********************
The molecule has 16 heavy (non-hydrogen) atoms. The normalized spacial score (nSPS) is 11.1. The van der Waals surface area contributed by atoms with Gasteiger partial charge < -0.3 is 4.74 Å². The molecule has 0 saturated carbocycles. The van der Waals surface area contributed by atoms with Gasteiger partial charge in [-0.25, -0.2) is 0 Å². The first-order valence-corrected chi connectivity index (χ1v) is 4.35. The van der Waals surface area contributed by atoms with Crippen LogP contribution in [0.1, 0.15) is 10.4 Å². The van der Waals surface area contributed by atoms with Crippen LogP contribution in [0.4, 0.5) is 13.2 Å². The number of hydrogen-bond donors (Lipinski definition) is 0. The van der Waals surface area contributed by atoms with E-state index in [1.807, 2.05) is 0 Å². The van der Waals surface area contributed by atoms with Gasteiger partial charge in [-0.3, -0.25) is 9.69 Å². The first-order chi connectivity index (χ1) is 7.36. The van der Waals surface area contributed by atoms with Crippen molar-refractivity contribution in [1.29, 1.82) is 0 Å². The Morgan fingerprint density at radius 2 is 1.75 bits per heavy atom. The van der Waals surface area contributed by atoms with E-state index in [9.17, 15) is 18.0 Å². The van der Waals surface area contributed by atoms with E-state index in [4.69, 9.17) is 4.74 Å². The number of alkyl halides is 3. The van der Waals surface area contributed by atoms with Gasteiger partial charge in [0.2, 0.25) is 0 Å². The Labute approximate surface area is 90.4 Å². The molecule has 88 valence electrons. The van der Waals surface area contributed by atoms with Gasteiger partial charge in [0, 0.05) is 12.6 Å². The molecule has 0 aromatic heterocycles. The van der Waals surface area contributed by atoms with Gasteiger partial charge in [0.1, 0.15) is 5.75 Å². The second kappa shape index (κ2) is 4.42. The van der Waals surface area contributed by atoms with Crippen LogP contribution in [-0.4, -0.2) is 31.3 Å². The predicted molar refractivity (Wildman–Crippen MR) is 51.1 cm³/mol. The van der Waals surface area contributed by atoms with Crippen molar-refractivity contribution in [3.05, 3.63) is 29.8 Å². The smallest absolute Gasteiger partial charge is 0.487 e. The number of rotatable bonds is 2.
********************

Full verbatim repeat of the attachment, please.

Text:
The molecule has 16 heavy (non-hydrogen) atoms. The normalized spacial score (nSPS) is 11.1. The van der Waals surface area contributed by atoms with Gasteiger partial charge < -0.3 is 4.74 Å². The molecule has 0 saturated carbocycles. The van der Waals surface area contributed by atoms with Gasteiger partial charge in [-0.25, -0.2) is 0 Å². The first-order valence-corrected chi connectivity index (χ1v) is 4.35. The van der Waals surface area contributed by atoms with Crippen LogP contribution in [0.1, 0.15) is 10.4 Å². The van der Waals surface area contributed by atoms with Crippen LogP contribution in [0.4, 0.5) is 13.2 Å². The number of hydrogen-bond donors (Lipinski definition) is 0. The van der Waals surface area contributed by atoms with E-state index in [1.807, 2.05) is 0 Å². The van der Waals surface area contributed by atoms with Gasteiger partial charge in [-0.3, -0.25) is 9.69 Å². The first-order chi connectivity index (χ1) is 7.36. The van der Waals surface area contributed by atoms with Crippen molar-refractivity contribution in [1.29, 1.82) is 0 Å². The Morgan fingerprint density at radius 2 is 1.75 bits per heavy atom. The van der Waals surface area contributed by atoms with E-state index in [9.17, 15) is 18.0 Å². The van der Waals surface area contributed by atoms with E-state index in [4.69, 9.17) is 4.74 Å². The number of alkyl halides is 3. The van der Waals surface area contributed by atoms with Gasteiger partial charge in [0.2, 0.25) is 0 Å². The Labute approximate surface area is 90.4 Å². The molecule has 88 valence electrons. The van der Waals surface area contributed by atoms with Gasteiger partial charge in [0, 0.05) is 12.6 Å². The molecule has 0 aromatic heterocycles. The van der Waals surface area contributed by atoms with Gasteiger partial charge in [0.1, 0.15) is 5.75 Å². The second kappa shape index (κ2) is 4.42. The van der Waals surface area contributed by atoms with Crippen LogP contribution in [-0.4, -0.2) is 31.3 Å². The predicted molar refractivity (Wildman–Crippen MR) is 51.1 cm³/mol. The van der Waals surface area contributed by atoms with Crippen molar-refractivity contribution in [3.05, 3.63) is 29.8 Å². The smallest absolute Gasteiger partial charge is 0.487 e. The number of rotatable bonds is 2.